Sen. Seymour sets sights for January

Published 9:56 am Monday, December 14, 2015

In January, Mike Seymour will be sworn in as the newest state senator representing District 47.

Although Seymour is a freshman legislator, he said he has some ideas of what he’d like to see happen next year. 

“I will go up there and help them, and put my two cents in on stuff, but my biggest thing is to get the BP money used here on the coast and to protect our property rights,” he said. 

Sign up for our daily email newsletter

Get the latest news sent to your inbox

Besides working to keep settlement money from the Deepwater Horizon oil spill on the Mississippi coast, he wants to look at expanding the oyster season and he would like to make it harder for the state government to take private property for commercial development.

Seymour said he wants to find out why oyster season in Mississippi isn’t as long as it is in Alabama and Louisiana. Seymour is quick to point out he needs to do more research to find out whether the regulations are federal or state, but he said he’d like to see all three states have similar seasons to level the playing field. 

“I would like to find out why were not all playing by the same set of rules,” he said. 

He said Mississippi is getting shortchanged with shorter seasons than both its neighbors. 

“I can’t believe we’re just so polluted outside of Pascagoula where you can’t harvest oysters over there, and yet you can go to Mobile Bay in Alabama with everything that goes down the Tombigbee and all, and you’re able to harvest oysters,” he said.

Seymour said he would also make it harder for the government to take private land for private economic development. As it stands, the state may buy private property for public benefit, and that includes private commercial businesses. In 2011, voters approved a change in the eminent domain law that required a 10-year waiting period for commercial use, but Seymour wants to discourage such taking even further. Seymour said the decade buffer is not enough and he said it is conceivable the government could still take property he believes it should not.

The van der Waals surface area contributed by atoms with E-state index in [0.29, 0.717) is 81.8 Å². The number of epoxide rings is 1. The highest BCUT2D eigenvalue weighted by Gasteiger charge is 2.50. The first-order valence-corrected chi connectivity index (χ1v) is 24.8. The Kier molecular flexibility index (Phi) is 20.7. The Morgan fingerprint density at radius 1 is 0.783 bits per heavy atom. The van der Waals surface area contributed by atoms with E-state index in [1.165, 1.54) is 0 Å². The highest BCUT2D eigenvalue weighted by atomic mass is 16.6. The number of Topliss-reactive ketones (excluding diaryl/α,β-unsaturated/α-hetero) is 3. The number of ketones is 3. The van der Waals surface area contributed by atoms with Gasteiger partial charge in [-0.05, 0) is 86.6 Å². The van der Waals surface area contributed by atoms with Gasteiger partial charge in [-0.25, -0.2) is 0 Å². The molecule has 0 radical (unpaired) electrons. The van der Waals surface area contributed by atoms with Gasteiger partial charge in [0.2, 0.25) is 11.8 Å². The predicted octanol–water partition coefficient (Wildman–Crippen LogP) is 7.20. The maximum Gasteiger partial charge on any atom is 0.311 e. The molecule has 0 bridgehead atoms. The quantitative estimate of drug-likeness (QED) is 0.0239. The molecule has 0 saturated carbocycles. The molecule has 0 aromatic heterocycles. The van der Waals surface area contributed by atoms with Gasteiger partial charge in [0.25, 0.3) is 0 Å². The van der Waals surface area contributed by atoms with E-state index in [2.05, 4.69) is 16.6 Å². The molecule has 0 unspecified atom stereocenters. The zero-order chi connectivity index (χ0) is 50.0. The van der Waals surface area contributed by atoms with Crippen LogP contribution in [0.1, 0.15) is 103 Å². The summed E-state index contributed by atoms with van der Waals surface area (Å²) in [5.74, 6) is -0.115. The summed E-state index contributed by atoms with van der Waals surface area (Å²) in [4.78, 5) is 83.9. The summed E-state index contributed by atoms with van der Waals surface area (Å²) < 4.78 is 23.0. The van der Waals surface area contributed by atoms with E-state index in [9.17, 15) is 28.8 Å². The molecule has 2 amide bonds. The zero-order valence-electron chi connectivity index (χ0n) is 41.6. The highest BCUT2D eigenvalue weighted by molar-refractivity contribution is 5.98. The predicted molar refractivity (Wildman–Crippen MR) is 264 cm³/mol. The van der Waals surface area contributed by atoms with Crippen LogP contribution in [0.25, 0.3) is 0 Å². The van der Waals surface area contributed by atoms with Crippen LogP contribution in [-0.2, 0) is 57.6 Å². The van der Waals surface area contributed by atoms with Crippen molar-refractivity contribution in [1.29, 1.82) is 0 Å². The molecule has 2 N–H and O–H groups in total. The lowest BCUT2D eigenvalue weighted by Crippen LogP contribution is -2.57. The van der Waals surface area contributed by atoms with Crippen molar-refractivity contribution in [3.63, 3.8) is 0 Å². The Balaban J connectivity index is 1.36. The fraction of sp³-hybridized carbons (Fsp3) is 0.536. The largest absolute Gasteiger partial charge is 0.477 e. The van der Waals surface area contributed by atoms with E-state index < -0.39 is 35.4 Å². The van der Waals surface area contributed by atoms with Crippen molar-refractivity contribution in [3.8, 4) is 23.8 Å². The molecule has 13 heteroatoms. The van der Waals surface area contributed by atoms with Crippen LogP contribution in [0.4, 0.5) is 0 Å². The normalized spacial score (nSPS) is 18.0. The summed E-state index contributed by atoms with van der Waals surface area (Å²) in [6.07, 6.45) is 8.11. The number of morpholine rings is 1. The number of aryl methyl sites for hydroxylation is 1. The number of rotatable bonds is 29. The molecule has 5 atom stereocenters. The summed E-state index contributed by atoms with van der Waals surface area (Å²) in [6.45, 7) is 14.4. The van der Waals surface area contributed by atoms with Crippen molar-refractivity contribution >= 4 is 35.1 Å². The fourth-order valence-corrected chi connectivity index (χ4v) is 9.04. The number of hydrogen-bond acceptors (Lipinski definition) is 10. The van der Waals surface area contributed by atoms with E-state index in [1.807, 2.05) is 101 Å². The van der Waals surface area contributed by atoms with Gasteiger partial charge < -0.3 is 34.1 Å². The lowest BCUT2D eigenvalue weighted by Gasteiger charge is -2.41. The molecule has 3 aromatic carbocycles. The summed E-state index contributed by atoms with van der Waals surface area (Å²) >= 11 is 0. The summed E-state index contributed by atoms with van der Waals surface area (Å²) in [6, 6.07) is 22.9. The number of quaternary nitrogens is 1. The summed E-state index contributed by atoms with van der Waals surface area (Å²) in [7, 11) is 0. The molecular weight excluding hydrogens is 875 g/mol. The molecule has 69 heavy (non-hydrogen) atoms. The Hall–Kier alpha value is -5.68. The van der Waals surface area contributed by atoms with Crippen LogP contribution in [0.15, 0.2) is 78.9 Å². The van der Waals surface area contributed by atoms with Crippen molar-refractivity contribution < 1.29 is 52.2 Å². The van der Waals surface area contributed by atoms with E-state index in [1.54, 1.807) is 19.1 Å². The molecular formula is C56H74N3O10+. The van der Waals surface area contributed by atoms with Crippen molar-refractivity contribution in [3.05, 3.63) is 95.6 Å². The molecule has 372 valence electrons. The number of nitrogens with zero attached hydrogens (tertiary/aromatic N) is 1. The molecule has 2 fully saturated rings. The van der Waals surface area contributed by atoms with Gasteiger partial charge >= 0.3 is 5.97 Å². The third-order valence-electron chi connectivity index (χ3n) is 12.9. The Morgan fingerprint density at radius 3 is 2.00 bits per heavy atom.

“You can conceivably get a bunch of politicians where they can eminently domain the property and do the assessments on it for environmental and archeological impact and by the time you get through all the paperwork and the footwork of it … well, it’s taken 10 years, and you can then sell it to your buddy who is not in politics and they can develop it as they see fit,” he said. “Some see that as far-fetched. But from the time the Mayflower came over here, men sold themselves into servitude for seven year just to own property. And that’s America. Our property rights are as dear to us almost as religion.”

Seymour said he is opposed to all eminent domain taking unless it is for a utility or a non-commercial purpose.

Finally, Seymour said the state needs to seriously tackle the roads and bridges. 

Seymour said he will rely on senior legislators to help him figure out the best way to fund needed repairs, but one option, he said, is out: Raising taxes.

“Raising taxes is not in my way of doing it,” he said. “Every tax that’s ever been on the books for fuel has never come off. Way back when I was little, there was a 1 percent tax on fuel for the sea wall, but as these projects become finished, there’s always a way to throw the money here or there.”